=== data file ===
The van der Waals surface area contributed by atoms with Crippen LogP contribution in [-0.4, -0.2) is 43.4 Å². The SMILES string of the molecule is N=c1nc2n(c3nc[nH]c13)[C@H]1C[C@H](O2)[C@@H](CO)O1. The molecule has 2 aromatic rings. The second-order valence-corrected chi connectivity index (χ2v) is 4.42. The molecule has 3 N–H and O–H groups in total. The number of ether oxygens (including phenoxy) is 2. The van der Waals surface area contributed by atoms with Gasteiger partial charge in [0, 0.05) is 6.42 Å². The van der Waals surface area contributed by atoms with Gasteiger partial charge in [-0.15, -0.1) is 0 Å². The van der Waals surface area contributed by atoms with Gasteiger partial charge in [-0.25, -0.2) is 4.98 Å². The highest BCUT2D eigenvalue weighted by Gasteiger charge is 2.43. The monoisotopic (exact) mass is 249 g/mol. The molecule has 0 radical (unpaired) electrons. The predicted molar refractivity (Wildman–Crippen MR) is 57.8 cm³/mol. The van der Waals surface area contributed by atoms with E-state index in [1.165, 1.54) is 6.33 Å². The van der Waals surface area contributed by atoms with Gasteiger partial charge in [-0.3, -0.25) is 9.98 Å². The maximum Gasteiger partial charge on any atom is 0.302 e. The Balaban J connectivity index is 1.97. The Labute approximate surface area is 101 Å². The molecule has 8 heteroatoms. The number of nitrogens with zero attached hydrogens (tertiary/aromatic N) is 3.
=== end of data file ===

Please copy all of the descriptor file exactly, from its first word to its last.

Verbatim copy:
The van der Waals surface area contributed by atoms with Crippen LogP contribution in [-0.4, -0.2) is 43.4 Å². The SMILES string of the molecule is N=c1nc2n(c3nc[nH]c13)[C@H]1C[C@H](O2)[C@@H](CO)O1. The molecule has 2 aromatic rings. The second-order valence-corrected chi connectivity index (χ2v) is 4.42. The molecule has 3 N–H and O–H groups in total. The number of ether oxygens (including phenoxy) is 2. The van der Waals surface area contributed by atoms with Gasteiger partial charge in [0, 0.05) is 6.42 Å². The van der Waals surface area contributed by atoms with Gasteiger partial charge in [-0.15, -0.1) is 0 Å². The van der Waals surface area contributed by atoms with Gasteiger partial charge in [-0.25, -0.2) is 4.98 Å². The highest BCUT2D eigenvalue weighted by Gasteiger charge is 2.43. The monoisotopic (exact) mass is 249 g/mol. The molecule has 0 radical (unpaired) electrons. The predicted molar refractivity (Wildman–Crippen MR) is 57.8 cm³/mol. The van der Waals surface area contributed by atoms with E-state index in [1.165, 1.54) is 6.33 Å². The van der Waals surface area contributed by atoms with Gasteiger partial charge in [-0.3, -0.25) is 9.98 Å². The maximum Gasteiger partial charge on any atom is 0.302 e. The Balaban J connectivity index is 1.97. The Labute approximate surface area is 101 Å². The molecule has 8 heteroatoms. The number of nitrogens with zero attached hydrogens (tertiary/aromatic N) is 3.